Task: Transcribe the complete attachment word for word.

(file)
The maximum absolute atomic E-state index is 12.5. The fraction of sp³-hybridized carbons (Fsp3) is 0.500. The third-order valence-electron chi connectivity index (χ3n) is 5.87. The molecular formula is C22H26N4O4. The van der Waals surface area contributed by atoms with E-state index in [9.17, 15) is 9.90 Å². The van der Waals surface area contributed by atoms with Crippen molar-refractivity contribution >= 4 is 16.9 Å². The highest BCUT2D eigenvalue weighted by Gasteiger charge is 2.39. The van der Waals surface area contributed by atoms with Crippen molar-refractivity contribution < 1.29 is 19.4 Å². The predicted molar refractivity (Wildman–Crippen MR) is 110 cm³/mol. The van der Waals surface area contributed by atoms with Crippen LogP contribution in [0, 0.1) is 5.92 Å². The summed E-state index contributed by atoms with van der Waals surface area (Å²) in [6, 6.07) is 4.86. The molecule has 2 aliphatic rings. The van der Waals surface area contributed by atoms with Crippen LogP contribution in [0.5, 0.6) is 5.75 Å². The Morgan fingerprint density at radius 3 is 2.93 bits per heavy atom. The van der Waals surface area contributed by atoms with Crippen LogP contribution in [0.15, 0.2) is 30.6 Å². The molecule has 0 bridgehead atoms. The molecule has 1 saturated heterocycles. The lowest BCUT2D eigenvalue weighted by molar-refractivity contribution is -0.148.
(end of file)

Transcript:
The maximum absolute atomic E-state index is 12.5. The fraction of sp³-hybridized carbons (Fsp3) is 0.500. The third-order valence-electron chi connectivity index (χ3n) is 5.87. The molecular formula is C22H26N4O4. The van der Waals surface area contributed by atoms with E-state index in [9.17, 15) is 9.90 Å². The van der Waals surface area contributed by atoms with Crippen molar-refractivity contribution >= 4 is 16.9 Å². The highest BCUT2D eigenvalue weighted by Gasteiger charge is 2.39. The van der Waals surface area contributed by atoms with Crippen molar-refractivity contribution < 1.29 is 19.4 Å². The predicted molar refractivity (Wildman–Crippen MR) is 110 cm³/mol. The van der Waals surface area contributed by atoms with Crippen LogP contribution in [0, 0.1) is 5.92 Å². The summed E-state index contributed by atoms with van der Waals surface area (Å²) in [6, 6.07) is 4.86. The molecule has 2 aliphatic rings. The van der Waals surface area contributed by atoms with Crippen LogP contribution in [0.5, 0.6) is 5.75 Å². The Morgan fingerprint density at radius 3 is 2.93 bits per heavy atom. The van der Waals surface area contributed by atoms with Crippen LogP contribution in [0.15, 0.2) is 30.6 Å². The molecule has 0 bridgehead atoms. The molecule has 1 saturated heterocycles. The lowest BCUT2D eigenvalue weighted by molar-refractivity contribution is -0.148.